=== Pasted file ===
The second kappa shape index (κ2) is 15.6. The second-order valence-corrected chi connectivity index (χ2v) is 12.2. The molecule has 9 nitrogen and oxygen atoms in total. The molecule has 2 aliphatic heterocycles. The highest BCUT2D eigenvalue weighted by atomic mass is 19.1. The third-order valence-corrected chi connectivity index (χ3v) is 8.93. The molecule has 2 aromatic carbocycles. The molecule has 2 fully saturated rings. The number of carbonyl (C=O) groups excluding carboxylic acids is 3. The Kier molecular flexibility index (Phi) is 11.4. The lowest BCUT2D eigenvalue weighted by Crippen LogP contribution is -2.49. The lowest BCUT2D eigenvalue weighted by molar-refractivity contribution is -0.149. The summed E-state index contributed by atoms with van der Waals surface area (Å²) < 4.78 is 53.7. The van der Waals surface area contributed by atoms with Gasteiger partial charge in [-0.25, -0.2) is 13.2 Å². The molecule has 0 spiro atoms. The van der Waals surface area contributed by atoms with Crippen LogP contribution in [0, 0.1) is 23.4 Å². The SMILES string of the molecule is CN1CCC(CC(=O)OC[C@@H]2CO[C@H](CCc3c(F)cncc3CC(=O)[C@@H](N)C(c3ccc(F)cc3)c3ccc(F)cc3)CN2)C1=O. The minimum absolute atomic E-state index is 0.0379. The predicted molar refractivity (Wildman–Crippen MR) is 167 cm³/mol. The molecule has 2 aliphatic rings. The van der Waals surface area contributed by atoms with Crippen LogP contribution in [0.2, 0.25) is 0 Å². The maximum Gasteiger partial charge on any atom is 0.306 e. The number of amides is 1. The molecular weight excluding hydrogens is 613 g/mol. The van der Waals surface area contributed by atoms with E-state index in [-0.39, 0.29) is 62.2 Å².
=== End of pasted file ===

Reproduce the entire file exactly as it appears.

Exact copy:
The second kappa shape index (κ2) is 15.6. The second-order valence-corrected chi connectivity index (χ2v) is 12.2. The molecule has 9 nitrogen and oxygen atoms in total. The molecule has 2 aliphatic heterocycles. The highest BCUT2D eigenvalue weighted by atomic mass is 19.1. The third-order valence-corrected chi connectivity index (χ3v) is 8.93. The molecule has 2 aromatic carbocycles. The molecule has 2 fully saturated rings. The number of carbonyl (C=O) groups excluding carboxylic acids is 3. The Kier molecular flexibility index (Phi) is 11.4. The lowest BCUT2D eigenvalue weighted by Crippen LogP contribution is -2.49. The lowest BCUT2D eigenvalue weighted by molar-refractivity contribution is -0.149. The summed E-state index contributed by atoms with van der Waals surface area (Å²) < 4.78 is 53.7. The van der Waals surface area contributed by atoms with Gasteiger partial charge in [-0.25, -0.2) is 13.2 Å². The molecule has 0 spiro atoms. The van der Waals surface area contributed by atoms with Crippen LogP contribution in [0, 0.1) is 23.4 Å². The SMILES string of the molecule is CN1CCC(CC(=O)OC[C@@H]2CO[C@H](CCc3c(F)cncc3CC(=O)[C@@H](N)C(c3ccc(F)cc3)c3ccc(F)cc3)CN2)C1=O. The minimum absolute atomic E-state index is 0.0379. The predicted molar refractivity (Wildman–Crippen MR) is 167 cm³/mol. The molecule has 2 aliphatic rings. The van der Waals surface area contributed by atoms with Crippen LogP contribution in [0.2, 0.25) is 0 Å². The maximum Gasteiger partial charge on any atom is 0.306 e. The number of amides is 1. The molecular weight excluding hydrogens is 613 g/mol. The van der Waals surface area contributed by atoms with E-state index in [-0.39, 0.29) is 62.2 Å².